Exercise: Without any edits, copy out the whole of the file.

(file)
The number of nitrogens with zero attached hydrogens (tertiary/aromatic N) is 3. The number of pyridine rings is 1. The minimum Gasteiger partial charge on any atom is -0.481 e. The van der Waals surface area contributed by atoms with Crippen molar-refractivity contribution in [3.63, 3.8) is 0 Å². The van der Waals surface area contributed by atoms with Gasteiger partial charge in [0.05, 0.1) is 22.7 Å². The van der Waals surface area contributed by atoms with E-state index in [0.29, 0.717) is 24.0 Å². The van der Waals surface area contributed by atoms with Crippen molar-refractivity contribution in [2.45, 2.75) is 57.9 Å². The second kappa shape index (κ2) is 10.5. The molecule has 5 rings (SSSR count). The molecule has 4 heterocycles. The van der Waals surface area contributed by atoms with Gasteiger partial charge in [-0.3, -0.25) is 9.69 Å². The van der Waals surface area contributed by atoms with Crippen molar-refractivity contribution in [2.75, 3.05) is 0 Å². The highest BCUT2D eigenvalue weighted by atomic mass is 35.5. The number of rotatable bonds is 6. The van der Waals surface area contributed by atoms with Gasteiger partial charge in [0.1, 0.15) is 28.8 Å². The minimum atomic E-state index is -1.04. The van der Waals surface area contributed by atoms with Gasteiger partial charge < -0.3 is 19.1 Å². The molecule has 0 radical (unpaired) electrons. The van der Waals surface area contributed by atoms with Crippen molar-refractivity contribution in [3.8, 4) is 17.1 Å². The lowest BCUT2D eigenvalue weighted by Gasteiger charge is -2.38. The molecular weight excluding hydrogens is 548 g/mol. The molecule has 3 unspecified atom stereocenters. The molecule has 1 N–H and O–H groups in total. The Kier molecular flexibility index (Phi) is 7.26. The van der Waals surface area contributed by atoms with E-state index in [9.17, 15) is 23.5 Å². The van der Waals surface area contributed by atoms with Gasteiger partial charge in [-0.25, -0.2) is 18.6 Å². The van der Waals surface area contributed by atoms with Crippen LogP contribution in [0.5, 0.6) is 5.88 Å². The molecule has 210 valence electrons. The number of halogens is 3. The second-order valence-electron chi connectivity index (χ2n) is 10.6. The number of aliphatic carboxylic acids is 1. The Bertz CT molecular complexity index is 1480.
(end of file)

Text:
The number of nitrogens with zero attached hydrogens (tertiary/aromatic N) is 3. The number of pyridine rings is 1. The minimum Gasteiger partial charge on any atom is -0.481 e. The van der Waals surface area contributed by atoms with Crippen molar-refractivity contribution in [3.63, 3.8) is 0 Å². The van der Waals surface area contributed by atoms with Gasteiger partial charge in [0.05, 0.1) is 22.7 Å². The van der Waals surface area contributed by atoms with E-state index in [0.29, 0.717) is 24.0 Å². The van der Waals surface area contributed by atoms with Crippen molar-refractivity contribution in [2.45, 2.75) is 57.9 Å². The second kappa shape index (κ2) is 10.5. The molecule has 5 rings (SSSR count). The molecule has 4 heterocycles. The van der Waals surface area contributed by atoms with Gasteiger partial charge in [-0.3, -0.25) is 9.69 Å². The van der Waals surface area contributed by atoms with Crippen molar-refractivity contribution in [2.75, 3.05) is 0 Å². The highest BCUT2D eigenvalue weighted by atomic mass is 35.5. The number of rotatable bonds is 6. The van der Waals surface area contributed by atoms with Gasteiger partial charge in [0.1, 0.15) is 28.8 Å². The minimum atomic E-state index is -1.04. The van der Waals surface area contributed by atoms with Gasteiger partial charge < -0.3 is 19.1 Å². The molecule has 0 radical (unpaired) electrons. The van der Waals surface area contributed by atoms with Crippen molar-refractivity contribution in [3.8, 4) is 17.1 Å². The lowest BCUT2D eigenvalue weighted by Gasteiger charge is -2.38. The molecular weight excluding hydrogens is 548 g/mol. The molecule has 3 unspecified atom stereocenters. The molecule has 1 N–H and O–H groups in total. The Kier molecular flexibility index (Phi) is 7.26. The van der Waals surface area contributed by atoms with E-state index in [9.17, 15) is 23.5 Å². The van der Waals surface area contributed by atoms with Gasteiger partial charge in [-0.25, -0.2) is 18.6 Å². The van der Waals surface area contributed by atoms with Crippen LogP contribution in [0.5, 0.6) is 5.88 Å². The molecule has 210 valence electrons. The number of halogens is 3. The second-order valence-electron chi connectivity index (χ2n) is 10.6. The number of aliphatic carboxylic acids is 1. The Bertz CT molecular complexity index is 1480.